December 16, 2001
This study presents a new twist on the many well-documented benefits of combining amprenavir (APV) with ritonavir (RTV).
Over the past few years we have learned to appreciate the complexity of interactions between protease inhibitors and the cytochrome P-450. These interactions can become even more complex when two or more protease inhibitors are combined.
As we all know, both amprenavir and ritonavir are substrates and inhibitors of the cytochrome P450-3A4 (CYP 3A4). By now everyone will agree that in HIV-infected patients, mini-dose boosting ritonavir (100mg BID) allows for a high plasma amprenavir exposure and a higher Cmin, all this while reducing pill burden.
Unfortunately, things are not that simple and other factors need to be considered when attempts are made to predict pharmacokinetic (PK) levels. Other mechanisms have been identified that can significantly affect the intracellular drug concentrations. This study explores one of these other factors.
Glycoprotein-P (P-gp) is an efflux protein that is actually produced by the multi-drug resistance gene (MDR-1). P-gp is distributed in normal tissues, where it could either result in reduced drug absorption (gastrointestinal tract, blood brain barrier, or lymphocyte cells), or enhance drug elimination (in the kidney). Studies have shown that ritonavir can inhibit this glycoprotein function, thus further improving the intracellular concentrations (IC) at target sites of other drugs such as amprenavir.
This study by Dr. Garraffo and colleagues is a pharmacokinetic study (phase I) in HIV-positive patients looking to measure the plasma and intracellular concentrations of amprenavir when co-administered with ritonavir either once or twice daily. Ten HIV-infected patients participated in this study for at least ten days, receiving either amprenavir 1,200mg BID, amprenavir 600/ritonavir 100mg BID, or amprenavir 1,200/ritonavir 200mg QD. Multiple blood samples were taken to measure amprenavir and ritonavir PK levels at various intervals. Amprenavir intracellular concentrations in PBMCs were also collected.
This table shows the PK results of the different amprenavir and ritonavir combinations:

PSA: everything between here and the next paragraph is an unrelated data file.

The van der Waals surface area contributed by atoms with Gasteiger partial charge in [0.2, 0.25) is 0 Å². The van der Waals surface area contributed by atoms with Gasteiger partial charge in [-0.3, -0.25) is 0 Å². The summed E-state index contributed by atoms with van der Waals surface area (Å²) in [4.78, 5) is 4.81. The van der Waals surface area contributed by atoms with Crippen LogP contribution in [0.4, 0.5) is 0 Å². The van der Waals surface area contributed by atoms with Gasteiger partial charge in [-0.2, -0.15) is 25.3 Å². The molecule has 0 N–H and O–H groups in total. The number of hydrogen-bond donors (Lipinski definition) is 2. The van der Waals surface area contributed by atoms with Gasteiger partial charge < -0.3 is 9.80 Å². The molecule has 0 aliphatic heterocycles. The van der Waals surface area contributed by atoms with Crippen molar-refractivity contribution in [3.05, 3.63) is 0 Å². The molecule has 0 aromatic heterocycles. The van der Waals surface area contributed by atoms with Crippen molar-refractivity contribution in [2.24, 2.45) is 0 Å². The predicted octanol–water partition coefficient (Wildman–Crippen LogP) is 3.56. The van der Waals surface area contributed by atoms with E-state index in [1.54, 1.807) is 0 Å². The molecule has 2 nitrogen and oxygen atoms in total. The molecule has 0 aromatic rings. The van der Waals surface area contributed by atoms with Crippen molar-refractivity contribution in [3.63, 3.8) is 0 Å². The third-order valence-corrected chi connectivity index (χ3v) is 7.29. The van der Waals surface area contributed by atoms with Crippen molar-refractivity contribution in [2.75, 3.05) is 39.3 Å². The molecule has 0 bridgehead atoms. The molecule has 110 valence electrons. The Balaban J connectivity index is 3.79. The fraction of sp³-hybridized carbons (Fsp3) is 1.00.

APV PK Parameters
|APV BID||APV/RTV BID||APV/RTV QD|
As expected, the low dose of ritonavir significantly increased amprenavir plasma concentrations. Furthermore, amprenavir clearance was decreased by more than 50 percent.
What was nice about this study is that it also showed evidence of ritonavir contributing in maintaining significant intracellular amprenavir concentrations. The combination of amprenavir 1,200/ritonavir 200mg QD produced an acceptable amprenavir Cmin value, that was well above the IC50.
This study did not specifically correlate the increases of the intracellular concentration of amprenavir in the inhibition of P-glycoprotein by ritonavir, but rather it suggests this pathway as a potential explanation. Although clinical correlation in terms of viral suppression was not an objective in this study, there is ample data presented at other conferences on the clinical relevance of using or switching to amprenavir/ritonavir combination. At the 8th Conference on Retroviruses and Opportunistic Infections, an investigator at Glaxo presented their data in the amprenavir 2001 study. In that study, switching amprenavir 1200mg BID to amprenavir 600mg/ritonavir 100mg or amprenavir 1200mg/ritonavir 200mg QD allowed a reduction of the total daily dose of amprenavir (from 16 to 8 capsules daily) while maintaining virologic suppression.
Overall, this is a good study that added more data to correlate with what other studies have shown on the advantages of using amprenavir and ritonavir in combination and why we should consider amprenavir/ritonavir QD in clinical practice. I personally have stopped prescribing amprenavir alone, and I only use it in combination with ritonavir once or twice daily.
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